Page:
Surprising Things About Taking a 19-Hour Bus Ride + Photos
- I took a Greyhound bus from Virginia to Indiana for $68, and the trip took 19 hours.
- The bus was more comfortable than I thought it’d be, but I’m glad I brought a blanket and a book.
- My bus drivers were amazing, and I felt safe stretching my legs at the various stops along the way.
I took a 19-hour Greyhound bus ride from Lynchburg, Virginia, to Indianapolis, Indiana, to visit one of my best friends.
My ticket cost $68, and the ride wasn’t nearly as bad as I feared.
Here are the things that surprised me the most:
I was comfortable right when I stepped onto the bus
It was a frosty 27 degrees Fahrenheit on the day of my trip, but one of the first things I noticed while climbing up the stairs of the bus was how cozy the temperature was inside.
Double chairs stretched down each side, and I made my way closer to the back. Riders were scattered here and there, but the seats were mostly empty.
There was plenty of legroom — enough to easily put my stuffed backpack down and still have space for my feet. There was also a lot of overhead storage for people to keep their bags and under-the-bus storage for larger suitcases.
I was able to breeze through hundreds of pages of my book
My trip was scheduled to take a whopping 19 hours.
I’m a busy college student and journalist, so I took the chance to do something I don’t often have time for — leisure reading.
I brought along Frank Herbert’s “Dune” because I knew it would more than last the trip. I ended up reading over 500 pages just that day.
Other passengers were making use of the time, too. One woman on the bus knitted for a while, and others slept, read, or talked among themselves.
I kept my headphones in and listened to music while I read.
I was relieved that the stops felt pretty safe
Around lunchtime, the bus made its first real stop near Wytheville, Virginia.
It was just a Love’s truck stop but, if nothing else, it gave everyone a chance to get out and stretch their legs. The other passengers scattered for snacks and food.
Thankfully I didn’t feel unsafe, but if it had been nighttime or there were fewer people, I may not have ventured out of the bus by myself.
Later, during my four-hour layover in Knoxville, Tennessee, most of the other people waiting just stayed in the transfer station fending off hunger with chips and soda from the vending machines.
I decided to walk into the town and found a bustling market with a lot of food options.
A bowl of pasta hit the spot after the long day of travel, and I was elated I wasn’t eating stale Doritos. The other passengers stared enviously at the cookie I brought back to the station.
The landscape was way more entertaining than I expected
I was lucky to have some cool views during my trip. The snowy Appalachian Mountains were often in the distance as unfamiliar towns passed by.
The highlight of the sightseeing was the sunset — a red-gold sun lit Tennessee in fiery beauty.
It got cold at night right when I was trying to sleep
I’m thankful I thought ahead and packed a blanket in my backpack.
When I got back on the bus at 10:30 p.m. after the layover, I was exhausted and wanted to sleep.
The blanket helped ward off the evening chill and made me feel more comfortable.
But it was too noisy on the bus for me to get any real sleep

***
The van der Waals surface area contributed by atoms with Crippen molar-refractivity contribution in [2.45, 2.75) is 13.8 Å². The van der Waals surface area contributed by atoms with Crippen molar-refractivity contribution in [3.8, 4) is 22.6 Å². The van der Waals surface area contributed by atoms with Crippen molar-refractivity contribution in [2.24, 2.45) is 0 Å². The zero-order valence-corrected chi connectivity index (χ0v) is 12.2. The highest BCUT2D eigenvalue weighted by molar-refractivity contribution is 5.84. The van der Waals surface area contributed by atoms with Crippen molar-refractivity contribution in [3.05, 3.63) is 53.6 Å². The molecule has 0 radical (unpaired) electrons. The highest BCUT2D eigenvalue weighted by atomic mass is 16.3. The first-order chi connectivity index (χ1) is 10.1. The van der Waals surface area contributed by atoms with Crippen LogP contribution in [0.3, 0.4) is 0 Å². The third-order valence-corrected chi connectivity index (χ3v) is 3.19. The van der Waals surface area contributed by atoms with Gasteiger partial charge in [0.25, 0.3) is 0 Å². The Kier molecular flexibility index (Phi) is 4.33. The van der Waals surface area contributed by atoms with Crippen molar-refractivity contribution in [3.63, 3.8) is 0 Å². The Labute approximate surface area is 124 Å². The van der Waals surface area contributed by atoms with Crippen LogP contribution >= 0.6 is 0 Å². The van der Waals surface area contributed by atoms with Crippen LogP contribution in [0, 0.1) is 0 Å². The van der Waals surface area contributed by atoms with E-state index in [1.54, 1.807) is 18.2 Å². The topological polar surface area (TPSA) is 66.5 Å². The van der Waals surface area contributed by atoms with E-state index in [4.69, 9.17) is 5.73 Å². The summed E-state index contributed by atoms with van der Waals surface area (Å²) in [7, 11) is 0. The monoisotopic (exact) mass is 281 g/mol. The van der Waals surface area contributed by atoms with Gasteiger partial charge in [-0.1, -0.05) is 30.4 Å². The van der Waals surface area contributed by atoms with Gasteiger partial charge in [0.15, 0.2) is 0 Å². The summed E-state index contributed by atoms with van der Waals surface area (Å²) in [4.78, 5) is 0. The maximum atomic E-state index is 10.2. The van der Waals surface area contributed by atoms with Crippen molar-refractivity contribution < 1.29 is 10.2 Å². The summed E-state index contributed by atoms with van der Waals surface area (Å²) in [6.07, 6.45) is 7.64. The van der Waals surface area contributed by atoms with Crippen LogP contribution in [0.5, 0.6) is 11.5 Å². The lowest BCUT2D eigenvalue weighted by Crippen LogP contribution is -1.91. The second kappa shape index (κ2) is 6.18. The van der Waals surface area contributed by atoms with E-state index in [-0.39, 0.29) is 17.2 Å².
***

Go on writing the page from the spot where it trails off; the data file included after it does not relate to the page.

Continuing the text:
If you’re hoping to sleep on the bus, headphones might be even more important than a blanket.
I ended up getting only two or three hours of dozing sleep mostly because of the noise. The bus made occasional stops to pick up more passengers as we passed through Kentucky and Ohio, and each time the bus driver would make an announcement for the stop.
It would’ve been much less disturbing if I kept my headphones in, but I was too paranoid I’d miss some important announcement.
Some of the passengers were also less considerate with their volume levels. One man played music just loud enough for everyone but the bus driver to hear. A young girl a few rows behind me cried loudly and played games on a phone at full volume.
I was still able to doze a bit here and there, but the extra noise prevented much rest.
The stations I went through weren’t super clean or exciting
I had to make two transfers during the trip. One was the four-hour Knoxville layover. The next was a shorter but more miserable stop in Cincinnati.
Trash was everywhere, and no one was happy at 4 a.m. except for the bus driver.
I wouldn’t want to spend more time in the stations than I did. Thankfully my friend was waiting at the final Indianapolis station to pick me up.
My bus drivers were super entertaining and made everything run smoothly
My bus driver from Knoxville to Cincinnati was iconic.
When she yelled the names of the people who were supposed to get on the bus, I didn’t hear mine at first. But I made it on the bus because she made sure everyone was there.
Beneath the loud jokes and swift efficacy as a driver — she got us to Cincinnati half an hour early — she also seemed to have a heart of gold.
The driver made sure a single mother with a kid was at the front of the line to board and watched over her at the next transfer. And when no one budged to let newcomers sit next to them at stops, the driver made everyone make room.
I was blown away by how kind some of my fellow passengers were
I wouldn’t mind doing this ride again, especially if I had a friend along and didn’t have to spend the night on the bus. Overall, my ride was comfortable, and I never felt unsafe.
The kindnesses and good-hearted scenes I witnessed along the journey really stuck with me. This trip showed me that people will often do what they can to help others.
There was a man who realized a fellow passenger didn’t speak English, so he translated the bus driver’s instructions. I heard another passenger offer to help pay for someone’s ticket. And one man even gave someone half his food from the previous stop.